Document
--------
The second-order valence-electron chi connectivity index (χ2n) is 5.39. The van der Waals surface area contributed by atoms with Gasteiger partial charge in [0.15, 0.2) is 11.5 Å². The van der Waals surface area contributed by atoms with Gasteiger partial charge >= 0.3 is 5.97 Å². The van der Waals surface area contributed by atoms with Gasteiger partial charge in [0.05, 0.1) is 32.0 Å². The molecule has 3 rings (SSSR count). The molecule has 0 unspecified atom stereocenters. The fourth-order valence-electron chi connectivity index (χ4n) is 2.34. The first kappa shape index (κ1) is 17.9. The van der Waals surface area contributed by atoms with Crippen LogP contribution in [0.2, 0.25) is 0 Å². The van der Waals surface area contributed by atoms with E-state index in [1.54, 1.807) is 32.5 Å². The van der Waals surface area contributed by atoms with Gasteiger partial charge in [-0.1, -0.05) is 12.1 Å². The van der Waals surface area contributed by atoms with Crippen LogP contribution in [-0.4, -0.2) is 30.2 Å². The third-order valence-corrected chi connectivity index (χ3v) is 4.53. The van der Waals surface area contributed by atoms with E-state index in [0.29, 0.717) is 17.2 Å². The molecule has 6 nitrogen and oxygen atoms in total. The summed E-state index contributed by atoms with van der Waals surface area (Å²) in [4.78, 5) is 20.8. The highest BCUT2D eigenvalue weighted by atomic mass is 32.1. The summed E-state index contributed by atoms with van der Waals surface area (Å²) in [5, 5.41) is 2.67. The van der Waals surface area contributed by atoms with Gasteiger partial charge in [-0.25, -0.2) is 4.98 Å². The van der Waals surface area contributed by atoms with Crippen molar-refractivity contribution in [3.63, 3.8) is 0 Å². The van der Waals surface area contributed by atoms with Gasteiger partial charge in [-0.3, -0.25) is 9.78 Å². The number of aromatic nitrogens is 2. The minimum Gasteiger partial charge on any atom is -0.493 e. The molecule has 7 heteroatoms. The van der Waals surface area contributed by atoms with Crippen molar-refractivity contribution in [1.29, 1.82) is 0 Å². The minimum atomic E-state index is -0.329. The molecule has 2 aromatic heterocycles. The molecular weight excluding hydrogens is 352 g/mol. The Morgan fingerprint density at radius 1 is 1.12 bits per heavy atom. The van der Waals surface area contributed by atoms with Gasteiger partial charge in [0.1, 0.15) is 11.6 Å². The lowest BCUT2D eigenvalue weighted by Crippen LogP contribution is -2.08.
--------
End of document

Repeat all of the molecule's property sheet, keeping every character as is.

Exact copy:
The second-order valence-electron chi connectivity index (χ2n) is 5.39. The van der Waals surface area contributed by atoms with Gasteiger partial charge in [0.15, 0.2) is 11.5 Å². The van der Waals surface area contributed by atoms with Gasteiger partial charge >= 0.3 is 5.97 Å². The van der Waals surface area contributed by atoms with Gasteiger partial charge in [0.05, 0.1) is 32.0 Å². The molecule has 3 rings (SSSR count). The molecule has 0 unspecified atom stereocenters. The fourth-order valence-electron chi connectivity index (χ4n) is 2.34. The first kappa shape index (κ1) is 17.9. The van der Waals surface area contributed by atoms with Crippen LogP contribution in [0.2, 0.25) is 0 Å². The van der Waals surface area contributed by atoms with E-state index in [1.54, 1.807) is 32.5 Å². The van der Waals surface area contributed by atoms with Gasteiger partial charge in [-0.1, -0.05) is 12.1 Å². The van der Waals surface area contributed by atoms with Crippen LogP contribution in [-0.4, -0.2) is 30.2 Å². The third-order valence-corrected chi connectivity index (χ3v) is 4.53. The van der Waals surface area contributed by atoms with E-state index in [0.29, 0.717) is 17.2 Å². The molecule has 6 nitrogen and oxygen atoms in total. The summed E-state index contributed by atoms with van der Waals surface area (Å²) in [4.78, 5) is 20.8. The highest BCUT2D eigenvalue weighted by atomic mass is 32.1. The summed E-state index contributed by atoms with van der Waals surface area (Å²) in [5, 5.41) is 2.67. The van der Waals surface area contributed by atoms with Gasteiger partial charge in [-0.25, -0.2) is 4.98 Å². The van der Waals surface area contributed by atoms with Crippen molar-refractivity contribution in [3.63, 3.8) is 0 Å². The van der Waals surface area contributed by atoms with Gasteiger partial charge in [-0.3, -0.25) is 9.78 Å². The number of aromatic nitrogens is 2. The minimum Gasteiger partial charge on any atom is -0.493 e. The molecule has 7 heteroatoms. The van der Waals surface area contributed by atoms with Crippen molar-refractivity contribution in [1.29, 1.82) is 0 Å². The minimum atomic E-state index is -0.329. The molecule has 2 aromatic heterocycles. The molecular weight excluding hydrogens is 352 g/mol. The Morgan fingerprint density at radius 1 is 1.12 bits per heavy atom. The van der Waals surface area contributed by atoms with Gasteiger partial charge in [0.1, 0.15) is 11.6 Å². The lowest BCUT2D eigenvalue weighted by Crippen LogP contribution is -2.08.